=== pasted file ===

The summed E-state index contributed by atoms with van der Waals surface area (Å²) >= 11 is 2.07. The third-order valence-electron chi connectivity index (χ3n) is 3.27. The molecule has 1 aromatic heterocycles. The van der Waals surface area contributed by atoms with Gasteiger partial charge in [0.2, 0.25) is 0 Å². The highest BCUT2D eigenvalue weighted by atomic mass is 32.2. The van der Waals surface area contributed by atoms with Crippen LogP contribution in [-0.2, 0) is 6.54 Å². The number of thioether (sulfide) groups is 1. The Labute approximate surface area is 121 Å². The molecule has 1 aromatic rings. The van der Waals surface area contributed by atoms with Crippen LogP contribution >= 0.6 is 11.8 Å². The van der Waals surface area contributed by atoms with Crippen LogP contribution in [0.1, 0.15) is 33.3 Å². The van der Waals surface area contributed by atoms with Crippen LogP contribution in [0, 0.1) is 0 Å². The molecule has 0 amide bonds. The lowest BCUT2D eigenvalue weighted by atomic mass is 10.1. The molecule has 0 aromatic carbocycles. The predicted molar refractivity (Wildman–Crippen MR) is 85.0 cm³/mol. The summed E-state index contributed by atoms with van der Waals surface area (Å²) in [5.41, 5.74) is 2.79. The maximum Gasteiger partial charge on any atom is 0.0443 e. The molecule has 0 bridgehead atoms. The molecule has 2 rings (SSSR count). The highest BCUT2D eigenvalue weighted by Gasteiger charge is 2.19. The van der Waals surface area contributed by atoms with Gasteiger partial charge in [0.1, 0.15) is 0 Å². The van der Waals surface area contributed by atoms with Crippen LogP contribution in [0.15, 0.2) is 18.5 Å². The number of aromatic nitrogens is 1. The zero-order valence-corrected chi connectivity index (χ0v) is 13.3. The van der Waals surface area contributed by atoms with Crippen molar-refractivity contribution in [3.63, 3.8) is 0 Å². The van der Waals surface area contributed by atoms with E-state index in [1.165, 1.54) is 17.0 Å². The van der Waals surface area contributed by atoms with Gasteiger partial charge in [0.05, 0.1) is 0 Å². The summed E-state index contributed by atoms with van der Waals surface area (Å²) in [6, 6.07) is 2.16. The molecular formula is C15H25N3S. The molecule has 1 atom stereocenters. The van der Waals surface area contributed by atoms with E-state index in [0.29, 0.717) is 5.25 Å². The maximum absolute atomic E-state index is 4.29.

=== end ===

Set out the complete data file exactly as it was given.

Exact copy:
The summed E-state index contributed by atoms with van der Waals surface area (Å²) >= 11 is 2.07. The third-order valence-electron chi connectivity index (χ3n) is 3.27. The molecule has 1 aromatic heterocycles. The van der Waals surface area contributed by atoms with Gasteiger partial charge in [0.2, 0.25) is 0 Å². The highest BCUT2D eigenvalue weighted by atomic mass is 32.2. The van der Waals surface area contributed by atoms with Crippen LogP contribution in [-0.2, 0) is 6.54 Å². The number of thioether (sulfide) groups is 1. The Labute approximate surface area is 121 Å². The molecule has 1 aromatic rings. The van der Waals surface area contributed by atoms with Crippen LogP contribution >= 0.6 is 11.8 Å². The van der Waals surface area contributed by atoms with Crippen LogP contribution in [0.1, 0.15) is 33.3 Å². The van der Waals surface area contributed by atoms with Crippen LogP contribution in [0, 0.1) is 0 Å². The molecule has 0 amide bonds. The lowest BCUT2D eigenvalue weighted by atomic mass is 10.1. The molecule has 0 aromatic carbocycles. The predicted molar refractivity (Wildman–Crippen MR) is 85.0 cm³/mol. The summed E-state index contributed by atoms with van der Waals surface area (Å²) in [5.41, 5.74) is 2.79. The maximum Gasteiger partial charge on any atom is 0.0443 e. The molecule has 0 bridgehead atoms. The molecule has 2 rings (SSSR count). The highest BCUT2D eigenvalue weighted by Gasteiger charge is 2.19. The van der Waals surface area contributed by atoms with Gasteiger partial charge in [0.1, 0.15) is 0 Å². The van der Waals surface area contributed by atoms with Crippen LogP contribution in [0.15, 0.2) is 18.5 Å². The number of aromatic nitrogens is 1. The zero-order valence-corrected chi connectivity index (χ0v) is 13.3. The van der Waals surface area contributed by atoms with Crippen molar-refractivity contribution in [3.63, 3.8) is 0 Å². The van der Waals surface area contributed by atoms with E-state index in [1.165, 1.54) is 17.0 Å². The van der Waals surface area contributed by atoms with Gasteiger partial charge in [0.05, 0.1) is 0 Å². The summed E-state index contributed by atoms with van der Waals surface area (Å²) in [6, 6.07) is 2.16. The molecular formula is C15H25N3S. The molecule has 1 atom stereocenters. The van der Waals surface area contributed by atoms with E-state index in [0.29, 0.717) is 5.25 Å². The maximum absolute atomic E-state index is 4.29.